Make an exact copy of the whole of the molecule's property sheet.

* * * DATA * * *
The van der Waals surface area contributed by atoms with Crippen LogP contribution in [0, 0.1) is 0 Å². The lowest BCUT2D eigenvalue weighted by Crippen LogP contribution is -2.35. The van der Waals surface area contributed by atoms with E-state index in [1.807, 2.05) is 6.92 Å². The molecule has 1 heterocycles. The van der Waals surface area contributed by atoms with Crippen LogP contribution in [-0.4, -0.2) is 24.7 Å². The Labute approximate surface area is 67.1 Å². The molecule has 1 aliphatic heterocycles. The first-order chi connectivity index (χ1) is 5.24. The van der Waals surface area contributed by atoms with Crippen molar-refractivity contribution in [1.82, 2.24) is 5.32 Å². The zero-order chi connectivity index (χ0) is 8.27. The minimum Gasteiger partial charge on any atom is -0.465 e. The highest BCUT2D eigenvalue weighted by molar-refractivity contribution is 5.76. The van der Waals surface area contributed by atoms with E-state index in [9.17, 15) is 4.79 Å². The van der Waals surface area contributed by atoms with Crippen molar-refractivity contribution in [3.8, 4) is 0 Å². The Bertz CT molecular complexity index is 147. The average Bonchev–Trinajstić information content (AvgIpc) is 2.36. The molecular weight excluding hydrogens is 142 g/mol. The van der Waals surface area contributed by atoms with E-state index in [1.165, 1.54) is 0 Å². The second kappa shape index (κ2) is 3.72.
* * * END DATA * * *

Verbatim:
The van der Waals surface area contributed by atoms with Crippen LogP contribution in [0, 0.1) is 0 Å². The lowest BCUT2D eigenvalue weighted by Crippen LogP contribution is -2.35. The van der Waals surface area contributed by atoms with E-state index in [1.807, 2.05) is 6.92 Å². The molecule has 1 heterocycles. The van der Waals surface area contributed by atoms with Crippen LogP contribution in [-0.4, -0.2) is 24.7 Å². The Labute approximate surface area is 67.1 Å². The molecule has 1 aliphatic heterocycles. The first-order chi connectivity index (χ1) is 5.24. The van der Waals surface area contributed by atoms with Crippen molar-refractivity contribution in [1.82, 2.24) is 5.32 Å². The zero-order chi connectivity index (χ0) is 8.27. The minimum Gasteiger partial charge on any atom is -0.465 e. The highest BCUT2D eigenvalue weighted by molar-refractivity contribution is 5.76. The van der Waals surface area contributed by atoms with E-state index in [9.17, 15) is 4.79 Å². The van der Waals surface area contributed by atoms with Crippen molar-refractivity contribution in [3.8, 4) is 0 Å². The Bertz CT molecular complexity index is 147. The average Bonchev–Trinajstić information content (AvgIpc) is 2.36. The molecular weight excluding hydrogens is 142 g/mol. The van der Waals surface area contributed by atoms with E-state index in [1.165, 1.54) is 0 Å². The second kappa shape index (κ2) is 3.72.